Would More Individuals With Serious Mental Illnesses Take Medications If They Were Not Forced?

Thought provoking. Is she on the right track or completely off it? Thoughts welcomed.

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I think we’d have fewer people with SZ winding up in prison if we had scoop laws, forced medication, and enough beds available.

I’d be dead now if they didn’t involuntarily hospitalise me and force me to take meds.

I take olanzapine voluntarily and I’ll never quit unless a cure for schizophrenia is developed.
It works very well for my intrusive thoughts.

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I don’t think so. That’s like saying internet providers will follow “voluntary net neutrality”. They don’t want to take meds so they won’t.

Forcing medication increases paranoid symptoms.

Maybe those feelings are dulled by the meds, but you’ll never have a compliant patient.

That person will never be able to take care of themselves the way they should,

You’re just trading one problem for another.

Any jackass caught doing crazy stuff says they hear voices just to possibly get out of more prison time, and then to get some decent medication to make the prison time pass easily.

I think the amount of people with actual schizophrenia in prison is very low.


U.S. prisons are a large provider of health care to the mentally ill. On way out door to work, will try to dig up stats later. It’s a depressing and unnecessary situation. We deserve better.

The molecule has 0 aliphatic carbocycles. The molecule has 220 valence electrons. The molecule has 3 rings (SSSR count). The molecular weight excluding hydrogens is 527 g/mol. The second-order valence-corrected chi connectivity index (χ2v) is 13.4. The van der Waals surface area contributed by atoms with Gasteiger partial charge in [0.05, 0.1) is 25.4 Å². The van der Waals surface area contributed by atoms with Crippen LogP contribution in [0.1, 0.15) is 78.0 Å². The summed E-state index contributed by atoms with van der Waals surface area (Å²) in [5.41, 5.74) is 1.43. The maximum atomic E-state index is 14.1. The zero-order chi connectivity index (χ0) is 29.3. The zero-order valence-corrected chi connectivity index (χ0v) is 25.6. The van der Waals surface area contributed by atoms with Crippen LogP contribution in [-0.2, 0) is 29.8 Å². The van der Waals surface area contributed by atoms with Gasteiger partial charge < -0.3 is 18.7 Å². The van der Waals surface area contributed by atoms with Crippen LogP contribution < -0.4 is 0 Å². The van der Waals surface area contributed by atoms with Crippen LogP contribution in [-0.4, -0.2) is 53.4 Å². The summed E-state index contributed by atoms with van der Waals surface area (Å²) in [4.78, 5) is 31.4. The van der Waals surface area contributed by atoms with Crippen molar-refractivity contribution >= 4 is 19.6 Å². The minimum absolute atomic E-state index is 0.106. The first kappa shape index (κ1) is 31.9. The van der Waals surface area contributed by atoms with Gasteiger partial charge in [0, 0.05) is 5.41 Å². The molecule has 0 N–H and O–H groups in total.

Not if I can find some better stats supporting my argument while you’re at work!


I work in a center that provides assistance for people who are mentally ill and in jail. I can assure you that the epidemic of prisons and jails being used as ways to contain people with mental illness is very real. Look up “The New Asylums” on Frontline PBS for a well done video documentary of this issue.


@Briggy it is unfortunate that here, in this forum,
the moderators are highly offensive to people with severe cases of schizophrenia
and blame them for their disabilities.
What they fail to understand is that ALL OF US do our best to recover,
but some cases are milder/better prone to recovery/treatment than others.

I am very happy that in your case you managed to recover but I ask you to remain
humane and not blame anyone for their misfortune like the moderators here do.

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I apologize for any offense I caused in my previous post. It certainly was not intended. I do not know the moderators here, so I cannot make any statement on their comments.

I agree with you that everyone does their best to recover. Psychosis is a very hard to treat medical condition, and I am proud of everyone in every stage of recovery for fighting to feel good again.

Might I ask why you saw my previous post as blaming people for their misfortune? I’m a bit confused on that take, and if you could elaborate I’d appreciate it.

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Why all the moderator hate, @Erez_Shmerling?

@Briggy, he’s upset about another thread on the forum and his reply was mainly to that discussion, though it was addressed to you.


@Briggy I have absolutely no problem with you.
I just ask you to stay with your perspective, that you mentioned with your most recent post,